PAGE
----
The Jim Henson Exhibit - Museum of the Moving Image
Through December 31, 2018 - Astoria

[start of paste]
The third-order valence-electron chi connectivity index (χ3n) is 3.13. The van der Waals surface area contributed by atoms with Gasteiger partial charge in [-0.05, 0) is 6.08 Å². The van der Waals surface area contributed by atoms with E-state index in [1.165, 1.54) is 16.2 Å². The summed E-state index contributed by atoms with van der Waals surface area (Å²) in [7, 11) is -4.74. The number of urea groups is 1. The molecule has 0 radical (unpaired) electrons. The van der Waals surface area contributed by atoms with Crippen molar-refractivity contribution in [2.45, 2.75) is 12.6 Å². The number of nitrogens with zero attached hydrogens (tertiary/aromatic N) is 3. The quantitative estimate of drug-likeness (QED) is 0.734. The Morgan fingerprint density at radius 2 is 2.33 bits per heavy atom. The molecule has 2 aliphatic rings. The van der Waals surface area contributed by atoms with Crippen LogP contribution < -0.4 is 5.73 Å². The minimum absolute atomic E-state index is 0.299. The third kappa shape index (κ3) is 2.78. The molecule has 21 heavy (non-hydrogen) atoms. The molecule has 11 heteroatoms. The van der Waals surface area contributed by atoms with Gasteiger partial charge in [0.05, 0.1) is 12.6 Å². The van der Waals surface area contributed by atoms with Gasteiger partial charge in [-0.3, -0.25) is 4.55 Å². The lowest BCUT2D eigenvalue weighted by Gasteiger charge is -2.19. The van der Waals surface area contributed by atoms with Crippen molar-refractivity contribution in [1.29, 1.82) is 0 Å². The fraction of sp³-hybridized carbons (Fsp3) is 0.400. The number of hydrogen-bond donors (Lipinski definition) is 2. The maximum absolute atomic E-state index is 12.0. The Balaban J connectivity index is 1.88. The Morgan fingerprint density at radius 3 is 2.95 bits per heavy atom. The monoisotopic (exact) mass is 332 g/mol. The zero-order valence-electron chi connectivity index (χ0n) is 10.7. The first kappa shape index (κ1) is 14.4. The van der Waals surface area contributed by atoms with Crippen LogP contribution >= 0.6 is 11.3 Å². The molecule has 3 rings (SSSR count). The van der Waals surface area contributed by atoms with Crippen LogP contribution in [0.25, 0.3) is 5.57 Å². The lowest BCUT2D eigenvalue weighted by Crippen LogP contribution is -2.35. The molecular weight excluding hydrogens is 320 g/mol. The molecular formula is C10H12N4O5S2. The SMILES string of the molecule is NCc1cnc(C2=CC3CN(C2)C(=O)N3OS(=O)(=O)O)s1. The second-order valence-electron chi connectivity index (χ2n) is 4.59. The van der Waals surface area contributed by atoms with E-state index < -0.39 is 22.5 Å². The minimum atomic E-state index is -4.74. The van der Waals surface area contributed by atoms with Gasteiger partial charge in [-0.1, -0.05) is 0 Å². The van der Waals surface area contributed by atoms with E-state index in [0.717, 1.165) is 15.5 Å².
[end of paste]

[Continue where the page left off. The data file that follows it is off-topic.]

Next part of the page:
A permanent exhibition devoted to Jim Henson. This dynamic visitor experience—housed in a new gallery space funded by the City of New York—explores Henson’s groundbreaking work for film and television and his transformative impact on popular culture. The Jim Henson Exhibition features a broad range of artifacts from throughout Jim Henson's remarkable television and film career. It reveals how Henson and his team of builders, performers, and writers brought to life the enduringly popular worlds of The Muppet Show, Sesame Street, Fraggle Rock, The Dark Crystal, and Labyrinth. It also includes material from Henson’s lesser known and experimental film projects, presenting Henson as a restlessly creative performer, filmmaker, and technical innovator. Among the nearly 300 objects on view in The Jim Henson Exhibition are 47 puppets—including Kermit the Frog, Miss Piggy, Rowlf, The Swedish Chef, Statler, Waldorf, Big Bird, Elmo, Cantus Fraggle, a Skeksis, and other popular favorites—character sketches, storyboards, scripts, photographs, and iconic costumes. Film and television clips and behind-the-scenes footage are presented on more than 27 monitors and projections throughout. Interactive experiences allow visitors to try their hand at puppeteering on screen and designing a puppet character. Many of the artifacts in the exhibition are drawn from the 2013 donation by Jim Henson’s family to the Museum’s collection, which includes nearly 500 objects related to Henson’s unparalleled career and features historic puppets, costumes, production design material, and licensed merchandise. The exhibition also includes sketches, storyboards, scripts, and other material on loan from The Jim Henson Company Archives. Archival video and photographic material was provided by The Jim Henson Company, Sesame Workshop, and The Muppets Studio.